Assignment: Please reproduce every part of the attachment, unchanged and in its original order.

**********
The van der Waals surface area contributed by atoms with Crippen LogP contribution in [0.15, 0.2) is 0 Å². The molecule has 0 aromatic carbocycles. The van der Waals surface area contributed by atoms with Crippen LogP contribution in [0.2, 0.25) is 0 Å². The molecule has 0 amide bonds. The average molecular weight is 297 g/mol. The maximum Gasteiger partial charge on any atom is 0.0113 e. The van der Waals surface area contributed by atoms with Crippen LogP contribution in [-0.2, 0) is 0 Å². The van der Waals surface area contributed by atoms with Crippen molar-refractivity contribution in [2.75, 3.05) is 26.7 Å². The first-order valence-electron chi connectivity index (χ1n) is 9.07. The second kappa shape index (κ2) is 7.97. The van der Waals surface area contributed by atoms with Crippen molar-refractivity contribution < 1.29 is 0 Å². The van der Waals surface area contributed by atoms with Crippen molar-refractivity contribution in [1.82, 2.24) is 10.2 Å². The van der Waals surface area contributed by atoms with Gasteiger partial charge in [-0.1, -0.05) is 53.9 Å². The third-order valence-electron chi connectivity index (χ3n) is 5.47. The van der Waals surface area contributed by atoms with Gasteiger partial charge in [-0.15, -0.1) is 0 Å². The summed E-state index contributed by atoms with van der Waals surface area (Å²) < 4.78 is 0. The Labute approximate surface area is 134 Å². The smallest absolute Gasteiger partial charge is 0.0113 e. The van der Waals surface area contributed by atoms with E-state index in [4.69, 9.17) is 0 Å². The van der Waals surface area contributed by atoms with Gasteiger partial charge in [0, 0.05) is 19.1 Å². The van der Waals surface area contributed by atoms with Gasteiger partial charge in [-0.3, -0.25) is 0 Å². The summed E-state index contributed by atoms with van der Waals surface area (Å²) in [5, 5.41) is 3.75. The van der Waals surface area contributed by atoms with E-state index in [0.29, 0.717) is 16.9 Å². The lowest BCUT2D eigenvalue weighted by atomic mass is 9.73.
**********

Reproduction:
The van der Waals surface area contributed by atoms with Crippen LogP contribution in [0.15, 0.2) is 0 Å². The molecule has 0 aromatic carbocycles. The van der Waals surface area contributed by atoms with Crippen LogP contribution in [0.2, 0.25) is 0 Å². The molecule has 0 amide bonds. The average molecular weight is 297 g/mol. The maximum Gasteiger partial charge on any atom is 0.0113 e. The van der Waals surface area contributed by atoms with Crippen LogP contribution in [-0.2, 0) is 0 Å². The van der Waals surface area contributed by atoms with Crippen molar-refractivity contribution in [2.75, 3.05) is 26.7 Å². The first-order valence-electron chi connectivity index (χ1n) is 9.07. The second kappa shape index (κ2) is 7.97. The van der Waals surface area contributed by atoms with Crippen molar-refractivity contribution < 1.29 is 0 Å². The van der Waals surface area contributed by atoms with Crippen molar-refractivity contribution in [1.82, 2.24) is 10.2 Å². The van der Waals surface area contributed by atoms with Gasteiger partial charge in [-0.1, -0.05) is 53.9 Å². The third-order valence-electron chi connectivity index (χ3n) is 5.47. The van der Waals surface area contributed by atoms with Gasteiger partial charge in [-0.15, -0.1) is 0 Å². The summed E-state index contributed by atoms with van der Waals surface area (Å²) < 4.78 is 0. The Labute approximate surface area is 134 Å². The smallest absolute Gasteiger partial charge is 0.0113 e. The van der Waals surface area contributed by atoms with E-state index in [4.69, 9.17) is 0 Å². The van der Waals surface area contributed by atoms with Gasteiger partial charge in [0, 0.05) is 19.1 Å². The van der Waals surface area contributed by atoms with Gasteiger partial charge in [-0.3, -0.25) is 0 Å². The summed E-state index contributed by atoms with van der Waals surface area (Å²) in [5, 5.41) is 3.75. The van der Waals surface area contributed by atoms with E-state index in [0.29, 0.717) is 16.9 Å². The lowest BCUT2D eigenvalue weighted by atomic mass is 9.73.